They Draw the Crowds
Carnival Banners Call For Special kind of Art


Those big flashy banners that flap outside the sideshow tents of the more than 200 carnivals and circuses traveling over t he country may not arouse any esthetic enthusiasm from the art lover, but they bring in the crowds-and for a good reason.

The 10-foot poster of the scantily clad lady twirling a five-foot beard that prompts the customer to plunk down the necessary coin at the box office, for instance, is a product of a separate and exclusive school of art.

Admirers of Rembrandt may sneer at the splashy oranges and reds, and Gainsborough followers may scoff at the lines and proportions.  But show people wouldn't have any but students from the show banner school, with all its gaudy sensationalism, paint their posters.

Among its masters is Snapp Wyatt, whose shop at 1608 N. Franklin St., is one of the four in the country which turns out those exaggerated representations of what for the mere price of a half dollar, the customer can see inside.

To Snapp and a handful of others, who operate a shop in New York and two in Chicago, go all the contracted business for turning out these monstrosities on canvas.

In his little paint-smudged shop, he was perched on a high ladder, painting the fangs on a giant blood-thirsty snake coiled around a well-built blonde who appeared to be using the vicious appeared to be using the vicious reptile as her only protection from the elements. His real name is David, but his friends on the road promptly forgot it when they discovered he could turn out one of these masterpieces at the snap of a finger.  And the 40-year-old artist looks more like a genial football coach, with his broad shoulders and ready grin, than the creator of nightmares in Technicolor.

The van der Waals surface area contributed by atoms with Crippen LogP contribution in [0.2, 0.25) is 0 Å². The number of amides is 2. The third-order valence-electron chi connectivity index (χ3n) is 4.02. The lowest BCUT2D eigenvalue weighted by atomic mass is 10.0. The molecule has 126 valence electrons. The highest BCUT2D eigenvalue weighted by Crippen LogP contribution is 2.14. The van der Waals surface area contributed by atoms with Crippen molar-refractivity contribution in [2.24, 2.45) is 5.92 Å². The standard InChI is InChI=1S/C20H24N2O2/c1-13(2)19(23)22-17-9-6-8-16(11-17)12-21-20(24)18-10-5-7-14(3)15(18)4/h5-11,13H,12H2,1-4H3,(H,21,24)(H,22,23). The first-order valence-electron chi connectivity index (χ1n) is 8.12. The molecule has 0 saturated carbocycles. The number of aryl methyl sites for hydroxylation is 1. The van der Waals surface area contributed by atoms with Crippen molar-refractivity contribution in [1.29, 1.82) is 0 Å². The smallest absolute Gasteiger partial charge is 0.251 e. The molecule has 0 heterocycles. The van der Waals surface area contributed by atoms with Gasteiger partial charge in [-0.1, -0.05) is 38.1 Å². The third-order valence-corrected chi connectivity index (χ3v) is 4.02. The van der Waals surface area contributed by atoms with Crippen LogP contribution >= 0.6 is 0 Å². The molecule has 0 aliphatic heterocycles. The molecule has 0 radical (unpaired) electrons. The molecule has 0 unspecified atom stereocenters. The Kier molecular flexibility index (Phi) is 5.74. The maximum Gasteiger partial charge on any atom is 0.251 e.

Snapp's explanation for his popularity among show people is that he is one of them.

"To get the feel of what they want; to capture with a paint brush that psychological quirk that draws people into the tents," he explained, "you have too have lived with show people most of your life."

That is why most artists could never paint a banner that world flutter successfully on the midway.

Snapp got an early start in his highly-specialized career when he ran away from home to join a circus at 14. He was put to work painting props and poles, then scenery.  When he reached his early 20's and was working at Coney Island, he decided to study art and his next four years were spent at the Cooper Union Art School in New York.


Once Painted in Oil


But that isn't where he acquired the magic touch that turns a few pots of paint into hundreds of cash customers.

Every school of art has its founder, and with the show banner school it was the late Rube Merrifield, king of the banner painters, who set the style, Snapp learned the secret by working under Mr. Merrifield, and believes all his contemporaries also were students of his.  The master died in 1932 when he was 72 years old.